What I Learned From Exhibiting At a CFA Cat ShowIt was over 20 years ago when I attended my first cat show. Seeing all the different-looking breeds of cats -- the curly-coated Cornish Rexes, flat-eared Scottish Folds, huge Maine Coons, lithe Oriental Shorthairs, et al -- was fascinating! At home, I just had "cat cats" -- good ol' rescued domestic shorthairs. They were beautiful, as are all cats, but I'd never known that there were so many varieties of cats. One Devon Rex looked exactly like a little lamb curled up in his cage. And the vendors there had wonderful cat toys! Knowing that those types of products existed, but weren't carried in most pet supply stores, was one of the things that planted a seed in my mind for OldMaidCatLady.com.
That was a Cat Fanciers Association show put on by the Absolutely Abyssinians Cat Club here in Jacksonville. It takes place every year on the first weekend after January 1. CFA has a category for household pets at its shows. Last year I had a vendor booth there for Old Maid Cat Lady, but with a feisty 23-year-old cat my only possible entry, there was no way I could enter my cat in the show; I wouldn't have done that to her arthritic little body. And yet, I sell products on my site targeting show cat owners, so it's important for me to understand their needs. Now that I have the Golden Boys, showing them has become a possibility. At nine months old, they're no longer considered kittens by CFA (after 8 months cats may compete as adults). Why not wind up a hectic holiday season with yet more activity?
The BasicsHousehold pets don't accrue points in cat shows like pedigreed cats, so the judges mainly rank them based on temperament, cleanliness and health. They like to see a cat who is unafraid of being handled, playful when tempted with a teaser toy, and well groomed. Cats accustomed to being shown know that one pole on the showing table is wrapped in sisal and can be scratched. Judges like this, as it causes the cat to stretch out and show the length of the body and coat patterns along the sides. They'll try to coax the cat to scratch it by drawing a feather up the scratcher.
When breed standards are being judged, they'll also often pick up the cat and stretch it out horizontally to show the audience its length. They'll carefully feel the cat's head and other breed standards to see how well this cat meets them. But for household pets, all they do is check their ears, make sure their claws have been trimmed, and talk about the coat pattern. Some judges ask the owners where the cats came from to get a sense of their history and the relationship between the cats and their people.
When they call your class to the show ring for competition, you carry your cats over there and place them in the cage with their assigned number on top of it. Since so many show cats are unaltered, they have to be carefully placed so that two males aren't next to each other. The clerk for each ring handles this, as well as all the record keeping for the points accrued by the purebreds. Household pets must be spayed or neutered, and may not be declawed, in order to be shown.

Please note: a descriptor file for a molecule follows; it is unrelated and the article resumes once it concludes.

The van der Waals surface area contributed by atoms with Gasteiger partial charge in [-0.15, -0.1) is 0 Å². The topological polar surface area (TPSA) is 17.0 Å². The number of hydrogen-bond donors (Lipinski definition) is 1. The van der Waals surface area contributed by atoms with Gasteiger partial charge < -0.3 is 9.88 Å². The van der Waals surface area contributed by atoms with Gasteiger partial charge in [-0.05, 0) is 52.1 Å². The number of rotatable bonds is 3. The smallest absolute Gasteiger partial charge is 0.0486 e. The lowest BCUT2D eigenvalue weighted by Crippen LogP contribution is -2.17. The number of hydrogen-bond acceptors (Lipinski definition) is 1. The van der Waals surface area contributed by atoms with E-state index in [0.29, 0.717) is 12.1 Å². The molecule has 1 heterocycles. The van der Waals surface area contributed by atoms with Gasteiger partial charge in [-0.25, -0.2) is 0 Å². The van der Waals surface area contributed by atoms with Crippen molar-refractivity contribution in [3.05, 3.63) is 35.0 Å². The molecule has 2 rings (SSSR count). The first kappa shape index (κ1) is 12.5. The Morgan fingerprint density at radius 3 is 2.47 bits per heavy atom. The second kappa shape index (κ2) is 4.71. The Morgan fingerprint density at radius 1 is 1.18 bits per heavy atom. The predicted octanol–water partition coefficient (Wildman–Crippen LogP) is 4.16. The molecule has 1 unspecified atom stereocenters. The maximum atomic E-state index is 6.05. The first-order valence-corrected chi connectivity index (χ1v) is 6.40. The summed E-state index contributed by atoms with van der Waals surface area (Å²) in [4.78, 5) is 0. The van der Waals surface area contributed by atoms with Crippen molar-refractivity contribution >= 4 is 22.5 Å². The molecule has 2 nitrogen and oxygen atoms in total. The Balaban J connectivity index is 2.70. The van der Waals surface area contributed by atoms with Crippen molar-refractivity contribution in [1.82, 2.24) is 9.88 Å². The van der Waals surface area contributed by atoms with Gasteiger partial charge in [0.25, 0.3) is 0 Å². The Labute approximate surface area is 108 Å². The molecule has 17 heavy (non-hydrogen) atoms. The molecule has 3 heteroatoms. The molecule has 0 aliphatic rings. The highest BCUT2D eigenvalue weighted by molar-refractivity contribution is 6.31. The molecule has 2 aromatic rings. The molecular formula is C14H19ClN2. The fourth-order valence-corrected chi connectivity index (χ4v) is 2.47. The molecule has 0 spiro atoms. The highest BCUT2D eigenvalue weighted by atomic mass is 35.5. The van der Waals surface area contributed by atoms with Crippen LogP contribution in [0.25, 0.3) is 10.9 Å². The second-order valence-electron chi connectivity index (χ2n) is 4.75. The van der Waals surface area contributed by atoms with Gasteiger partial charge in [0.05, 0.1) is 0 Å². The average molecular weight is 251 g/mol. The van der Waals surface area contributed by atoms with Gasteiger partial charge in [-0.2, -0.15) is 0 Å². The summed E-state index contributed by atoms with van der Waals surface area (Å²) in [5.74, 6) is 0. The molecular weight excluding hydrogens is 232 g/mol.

I knew these things from having watched judging at previous cat shows, and I tried to explain to my boys in the days leading up to the show that it was going to be a fun adventure. Since they were tiny, I've been getting them used to being handled in the way the judge would handle them. Short of having a ring itself to use, I thought it was enough to get them ready for their first show. The day before the show, I trimmed the boys' claws and cleaned their ears. Their coats were beautiful, so they didn't appear to need baths. We were ready for the show...or so I thought. There was much yet to be learned.
The Golden Boys' First Cat Show ExperienceThe first day of the show was crazy; trying to get everything unloaded, set up the crate for the boys, get them ready to be shown, and get my vendor space arranged was more than could be done in the time allotted. My friend Mary was helping me, and thank goodness for that; I completely missed the first call for household pets, but she heard it! Each of us grabbed a cat and rushed over to the show ring where we were supposed to be.
Lesson 1: If you're also a vendor as well as exhibiting your cats, find out if the vendors can set up ahead of time. At check-in time, all the other vendors appeared to have already been set up. I was trying to rush in at check-in time, thinking that was the earliest I'd be able to access the show hall, and get everything set up while also registering my cats for the show. Nobody had told me otherwise. And the person who was supposed to handle check-in was out sick, adding another stressful wrinkle to the whole morning.
Their first judge was Betty White -- no not that Betty White -- but she was a kind lady from Albuquerque, New Mexico. I'm glad the boys had her for their first judge. She explained to the audience when she took Gilly out of his cage that although he was hissing, his body was not tense and he was obviously just frightened and not likely to bite. Captain didn't hiss, but had his tail tucked in. He seemed more in shock than anything. They'd surely picked up on my frantic mindset of the morning, and were in an unfamiliar environment being handled by a stranger. So naturally they were scared! Betty briefly looked them both over, explaining that they were Red Mackerel Tabbies, putting each back into his cage afterward and hanging a ribbon on the front that said "HHP Merit Award" which each household cat gets for merely participating. She was quite interactive with the audience on the household pets, so I explained to her that this was their first show.
Betty conversed with the other owners about their cats, as well. There were three other household pets being judged - a lovely black kitten named Diamond, a gray tabby with white named Petipaw, and a tuxedo cat named Amber. Once Betty had judged them all, she handed out the rosettes, huge ribbons showing where each of them had placed. They were very impressive looking! Hissy boy Gilly got 5th place, while Captain placed 3rd. Exactly the opposite of how I'd thought they'd have placed! Gilly is my playful, friendly boy. Captain is more reserved and shy.